In the example above, while Tom and John had not actually submitted the false claims and did not make any profit, they could still face criminal conspiracy charges. If they had submitted the claims, they could be prosecuted for both healthcare fraud and conspiracy to commit healthcare fraud.
Conspiracy is what is known as an “inchoate” offense. This means that it is the crime of planning or preparing to commit another crime.
Additional examples of an inchoate crime include:
An attempt is usually charged when a defendant has the actual intent to commit a crime and takes direct action toward completing the crime.
An example of intent would be if Tom, above, had actually submitted the fake insurance claims but was caught by another employee or the insurance company.
Attempt differs from conspiracy because, for an attempt charge, you must go past the mere planning stages of committing the crime.
Incitement is the act of persuading, instigating, or moving another person to commit a crime.
For example, if you were giving a speech on the steps of Congress encouraging people to go inside and attack a congressman/congresswoman “right now,” and someone in the crowd actually does attack a congressperson – that would be considered incitement.
The speech here is not protected by the first amendment right to free speech because it encourages imminent lawless action.
Solicitation is the act of offering another person money, or other rewards, in order to induce them to commit a crime. You must also have the specific intent that the person solicited will commit that crime.
The most common example of solicitation is when someone hires another to have sex for money.
Another example of solicitation would be the hiring of a hitman with the intention for them to actually kill their assigned “target.”
Investigation and Enforcement
There is no one agency tasked with the investigations into claims of conspiracy. There are so many crimes that can be conspired to and, so, there is a broad range of investigative agencies who may look into the crimes.
These agencies include, but are not limited to:
- Federal Bureau of Investigation (FBI)
- Department of Justice (DOJ)
- Homeland Security
- Securities and Exchange Commission (SEC)
- Internal Revenue Service (IRS)
- United States Postal Service (USPS)
- Drug Enforcement Administration (DEA)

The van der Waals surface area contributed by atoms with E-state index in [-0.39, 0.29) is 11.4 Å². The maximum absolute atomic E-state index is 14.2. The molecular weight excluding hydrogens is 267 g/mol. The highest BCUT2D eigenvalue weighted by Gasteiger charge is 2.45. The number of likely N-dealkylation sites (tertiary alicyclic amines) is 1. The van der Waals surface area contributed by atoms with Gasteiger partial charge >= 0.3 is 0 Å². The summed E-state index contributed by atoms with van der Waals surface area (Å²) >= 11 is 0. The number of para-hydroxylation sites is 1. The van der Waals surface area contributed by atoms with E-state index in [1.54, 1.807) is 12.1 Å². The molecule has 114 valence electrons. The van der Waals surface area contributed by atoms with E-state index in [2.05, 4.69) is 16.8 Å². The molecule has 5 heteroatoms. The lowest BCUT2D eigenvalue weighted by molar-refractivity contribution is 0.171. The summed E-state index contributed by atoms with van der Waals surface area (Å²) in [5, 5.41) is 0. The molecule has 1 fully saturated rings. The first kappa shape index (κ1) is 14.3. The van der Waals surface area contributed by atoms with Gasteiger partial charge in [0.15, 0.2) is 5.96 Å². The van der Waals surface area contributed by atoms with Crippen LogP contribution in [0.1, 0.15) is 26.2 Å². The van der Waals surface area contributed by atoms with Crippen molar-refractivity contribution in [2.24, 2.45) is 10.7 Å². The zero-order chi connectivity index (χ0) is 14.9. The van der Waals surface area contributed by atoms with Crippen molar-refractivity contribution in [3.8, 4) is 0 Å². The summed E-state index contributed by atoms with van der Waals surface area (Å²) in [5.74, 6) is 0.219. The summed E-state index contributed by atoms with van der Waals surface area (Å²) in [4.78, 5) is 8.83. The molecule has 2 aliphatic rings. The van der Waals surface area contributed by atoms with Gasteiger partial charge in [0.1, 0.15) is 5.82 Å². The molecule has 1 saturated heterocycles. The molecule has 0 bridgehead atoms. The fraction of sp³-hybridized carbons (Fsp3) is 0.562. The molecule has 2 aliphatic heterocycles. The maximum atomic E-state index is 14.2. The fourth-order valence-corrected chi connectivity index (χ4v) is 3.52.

- United States Immigration and Customs Enforcement (ICE)
Potential Penalties for Conspiracy
The possible penalties for conspiring to commit a white-collar crime depend heavily on the exact statute you have been charged under. The underlying crime of the conspiracy charge also is a factor, and carries with it, its own sets of fines and prison sentences, such as:
- If you have been charged under 18 U.S.C, §371, Conspiracy to Commit Offense or Defraud the United States, and the underlying crime is a felony you may be sentenced to up to 5 years in prison, fines to the tune of millions of dollars, or both a combination of a fine and a prison sentence.
- If you have been charged under that same statute but the underlying crime is a misdemeanor the penalty changes. In this case, the maximum punishment allowed may only be as great as the punishment for the crime itself.
- If you have been charged with conspiracy, or are under investigation for a crime, it is in your best interest to contact a lawyer as soon as possible. An experienced, knowledgeable attorney will be able to advise you on the ins and outs of your personal situation or case.
Potential Defenses to Conspiracy Charges
The most common defenses to white-collar conspiracy charges are withdrawal or abandonment, and entrapment.
Withdrawal or Abandonment
Withdrawal is an affirmative defense to any charge of conspiracy. This means that the burden will be on you, and your attorney to prove that you withdrew from the conspiracy. There are several key elements a defendant must prove when putting forward a withdrawal defense, like:
- The defendant must have taken affirmative action when withdrawing. This may mean something like removing whatever service or element you had provided for the commission of the crime or contacting authorities with the information that a crime may occur.
- The defendant must have informed all other co-conspirators of his withdrawal.
- The defendant must have withdrawn prior to the completion of the underlying crime of the conspiracy.
In addition, after withdrawal, the defendant must not have re-initiated contact with their fellow co-conspirators. A withdrawal defense will not be successful if you simply failed to participate further in the conspiracy.
Another potential defense to conspiracy charges is entrapment.
Essentially, the entrapment defense poses that you would not have committed the crime, or conspired to commit the crime, if it had not been for a law enforcement agent convincing you to do so. This defense is most commonly used when an undercover law enforcement agent was involved in the conspiracy and, if not for their job, would have been considered a co-conspirator.
White Collar Conspiracy Charges in the News
The famous TV personality and businesswoman, Martha Stewart, was sentenced to 5 months in prison and 2 years of supervised release in July 2004 after being found guilty on charges of conspiracy, obstruction of an agency proceeding, and making false statements to federal investigators.
The investigation into Stewart began in 2002 after she came under fire for selling all of her stock in a pharmaceutical company just one day before the stock’s value fell 16%. Stewart avoided a loss of over $45,000 because of the timely sale.
Stewart was indicted in 2004 and charged with nine counts of criminal misconduct including insider trading, alongside her stockbroker at Merrill Lynch, and obstruction of an agency investigation.